Education Tax Tips

Some tax-related information for students who are pursuing post-secondary studies:

Income received related to education

Students may earn income from various sources. Following is a brief description of common sources of income received by students, along with their tax treatments:

  • Student loans – not included in income
  • Loans from employers – if forgivable on the condition the employee returns to work, the loan amount is not included in income when received. If your employer pays your fees directly, you must include that amount as a taxable benefit on your return, but remember to claim the tuition fees eligible for credit! Likewise, if you are reimbursed for the fees, you must include this amount in income when received.
  • RRSP withdrawals under the Life-long learning provisions – not taxable at withdrawal but repayable after studies completed.
  • Scholarships, fellowships and bursaries – amounts over $3,000 are included in income, if you are eligible for the education amount.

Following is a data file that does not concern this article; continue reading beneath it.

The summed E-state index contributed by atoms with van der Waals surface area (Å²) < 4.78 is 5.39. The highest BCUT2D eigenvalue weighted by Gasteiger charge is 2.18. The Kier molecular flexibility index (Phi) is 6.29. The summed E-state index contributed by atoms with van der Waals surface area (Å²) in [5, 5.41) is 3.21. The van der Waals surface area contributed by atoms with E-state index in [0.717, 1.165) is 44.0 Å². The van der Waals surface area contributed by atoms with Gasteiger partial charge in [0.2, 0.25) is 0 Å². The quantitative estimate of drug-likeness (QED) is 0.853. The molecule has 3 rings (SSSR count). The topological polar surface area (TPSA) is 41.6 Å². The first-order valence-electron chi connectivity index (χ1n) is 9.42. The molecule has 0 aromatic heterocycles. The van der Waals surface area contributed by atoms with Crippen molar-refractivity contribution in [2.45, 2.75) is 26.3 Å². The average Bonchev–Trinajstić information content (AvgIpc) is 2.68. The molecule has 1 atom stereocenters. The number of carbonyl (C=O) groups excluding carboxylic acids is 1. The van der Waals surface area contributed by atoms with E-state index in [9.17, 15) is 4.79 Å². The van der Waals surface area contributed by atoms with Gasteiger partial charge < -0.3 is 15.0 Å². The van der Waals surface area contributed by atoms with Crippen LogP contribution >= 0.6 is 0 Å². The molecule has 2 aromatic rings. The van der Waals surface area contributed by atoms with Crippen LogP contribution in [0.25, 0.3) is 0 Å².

• Research grants – the net amount is included in income, but you cannot create a loss. Expenses are limited to travel costs, fees paid to assistants and costs for equipment or laboratory space.
  • RESPs – the designated portion of payments from an RESP plan are included in the beneficiary’s income when received.

Common deductions for students

Moving expenses

You can deduct your moving expenses to school if you receive income from scholarships, fellowships, bursaries, prizes and research grants or if you earn employment or self-employment income while at school. This applies to students studying in Canada or abroad and to foreign students studying in Canada. You can deduct moving expenses back home within Canada if you earn employment or self-employment income there. To qualify, your new home must be at least 40 kilometres closer to the new school or place of work than your previous home was.

Child care expenses

If you incur child care expenses while your spouse works and you go to school, the expenses may be claimed by your working spouse. Eligible children must be under 16 or have a mental or physical infirmity.

Non-refundable tax credits available for students

Various education amounts are deductible as tax credits, not tax deductions. Therefore, their tax value is equal to approximately 22%. These credits include the following:

Interest on student loans

Only the student can claim interest paid, although the interest does not need to be paid by the student. Any related credits not utilized in a particular year can be carried forward for up to five years.

Tuition fees